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WUWM's Emily Files reports on education in southeastern Wisconsin.

Report: Wisconsin college financial aid programs have stagnated, as costs for students rise

UWM class
Emily Files
A UWM science class in September 2021. According to a report from the Wisconsin Policy Forum, universities are relying more heavily on institutional financial aid for students. But some universities, such as UWM, are not able to provide as much institutional aid as others, like UW-Madison.

College has become less affordable for Wisconsin students, and the state’s own financial aid programs may partially be to blame.

A new report from the Wisconsin Policy Forum shows that students’ unmet need for college has grown. Unmet need is the tuition cost that is not covered by financial aid or the student’s family contribution.

"Even after you adjust for inflation, unmet need for students receiving financial aid in Wisconsin has grown 135% from about $3,800 in 2000 to about $8,900 in 2021," says policy forum Research Director Jason Stein, who wrote the report.

Stein says the state's failure to invest more money in Wisconsin Grants is one contributing factor. The Wisconsin Grants program is the state's main financial aid program, which helped about 63,000 college students in 2021. The grants, which Stein says range from an average of about $860 for technical college students to about $3,200 on average for private nonprofit college students, are distributed based on financial need.

"Those grants grew rapidly in the 2000s, and since then have been relatively flat," Stein says. "So the buying power of those grants has eroded over time."

The lack of funding in the Wisconsin Grants also means some students who qualify for money don't receive it because it is distributed on a first-come, first-served basis.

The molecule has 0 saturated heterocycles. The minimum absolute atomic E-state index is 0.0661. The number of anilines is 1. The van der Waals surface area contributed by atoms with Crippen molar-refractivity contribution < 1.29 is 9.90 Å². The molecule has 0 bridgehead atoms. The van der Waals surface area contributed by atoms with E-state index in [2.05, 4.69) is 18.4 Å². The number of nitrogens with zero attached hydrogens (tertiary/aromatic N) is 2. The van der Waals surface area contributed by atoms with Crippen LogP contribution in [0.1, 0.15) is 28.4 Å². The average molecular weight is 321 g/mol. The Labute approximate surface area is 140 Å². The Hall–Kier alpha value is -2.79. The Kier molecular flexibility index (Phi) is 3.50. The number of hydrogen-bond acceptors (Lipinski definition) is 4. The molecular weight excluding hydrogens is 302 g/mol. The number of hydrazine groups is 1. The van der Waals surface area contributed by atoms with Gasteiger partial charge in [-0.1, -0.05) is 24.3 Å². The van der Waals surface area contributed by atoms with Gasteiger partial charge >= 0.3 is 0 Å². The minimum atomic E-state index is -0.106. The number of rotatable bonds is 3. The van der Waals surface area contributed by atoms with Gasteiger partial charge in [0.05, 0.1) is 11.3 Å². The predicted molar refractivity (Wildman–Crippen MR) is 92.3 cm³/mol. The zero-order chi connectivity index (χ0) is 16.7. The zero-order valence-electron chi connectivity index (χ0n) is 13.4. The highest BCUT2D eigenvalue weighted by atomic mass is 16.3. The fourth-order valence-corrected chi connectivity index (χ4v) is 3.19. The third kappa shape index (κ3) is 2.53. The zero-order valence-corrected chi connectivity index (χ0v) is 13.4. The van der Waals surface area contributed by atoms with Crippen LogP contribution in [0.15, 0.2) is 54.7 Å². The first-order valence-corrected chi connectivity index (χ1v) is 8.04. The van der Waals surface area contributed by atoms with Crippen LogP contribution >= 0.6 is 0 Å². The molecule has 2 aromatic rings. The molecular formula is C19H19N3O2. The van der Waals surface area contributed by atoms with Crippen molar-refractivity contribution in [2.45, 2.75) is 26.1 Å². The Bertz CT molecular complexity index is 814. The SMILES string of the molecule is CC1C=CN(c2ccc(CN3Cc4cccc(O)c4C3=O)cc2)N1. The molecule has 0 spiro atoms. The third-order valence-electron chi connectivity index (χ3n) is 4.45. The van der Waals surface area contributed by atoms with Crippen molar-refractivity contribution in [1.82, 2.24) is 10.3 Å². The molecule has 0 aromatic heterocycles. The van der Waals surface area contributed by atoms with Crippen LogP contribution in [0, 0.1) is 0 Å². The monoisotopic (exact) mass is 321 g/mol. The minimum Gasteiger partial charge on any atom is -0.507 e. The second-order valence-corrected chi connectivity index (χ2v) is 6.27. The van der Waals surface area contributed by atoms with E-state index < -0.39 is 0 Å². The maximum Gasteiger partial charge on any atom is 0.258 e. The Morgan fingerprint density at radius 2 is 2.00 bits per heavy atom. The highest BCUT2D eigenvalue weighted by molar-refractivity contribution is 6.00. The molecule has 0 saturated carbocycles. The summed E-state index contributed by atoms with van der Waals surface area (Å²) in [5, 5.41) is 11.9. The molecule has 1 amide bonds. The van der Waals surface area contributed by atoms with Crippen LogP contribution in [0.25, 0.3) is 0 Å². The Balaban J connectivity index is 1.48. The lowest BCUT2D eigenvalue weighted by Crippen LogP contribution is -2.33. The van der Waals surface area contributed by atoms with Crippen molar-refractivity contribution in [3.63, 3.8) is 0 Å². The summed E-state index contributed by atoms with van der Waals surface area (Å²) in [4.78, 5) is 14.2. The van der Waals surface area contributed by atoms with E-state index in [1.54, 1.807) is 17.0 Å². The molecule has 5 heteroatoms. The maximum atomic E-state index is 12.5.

Federal aid, mainly in the form of Pell grants, has also stagnated, according to the report.

"Pell grants (distributed based on financial need) go disproportionally to students of color," Stein says. "It follows that if financial aid programs are not adequate, it's going to be low-income students and students of color who bear more of the effect of that."

Stein says as state and federal aid have lagged, colleges have been forced to provide more of their own dollars for student financial aid. But, some colleges have more resources to put towards financial aid than others.

"We see at UW-Madison, for instance, institutional grants to undergraduates receiving financial aid averaged about $9,900 per student in 2021. At UW-Milwaukee, on the other hand, they averaged $1,500," Stein says. "UW-Milwaukee is an institution with a lot of low-income students. Students tend to graduate with higher levels of debt than other UW campuses. And UW-Milwaukee has increased the amount of institutional aid they've provided over the years, but they're just starting at a much smaller base than UW-Madison."

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UW-Madison was able to fund a program called Bucky's Promise, which guarantees free tuition for students whose family income is $60,000 or less. The UW System proposed expanding the tuition promise program to all campuses, but the state funding needed for the expansion wasn't approved by the state Legislature.

Stein says instead of increasing funding for financial aid programs like Bucky's Promise or the Wisconsin Grants, state lawmakers have focused on an in-state UW System tuition freeze to keep college costs down. Now, lawmakers have given the UW System the ability to raise tuition.

"That also raises a question that if tuition is going to start to go up again that puts even more emphasis on financial aid," Stein says.

The Wisconsin Policy Forum report is partially funded by the Higher Education Regional Alliance, which is made up of colleges and universities in southeastern Wisconsin, along with the Herzfeld Foundation, the ADAMM Foundation and the Milwaukee Regional Research Forum.

WUWM is a service of UW-Milwaukee.

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Emily is WUWM's education reporter and a news editor.
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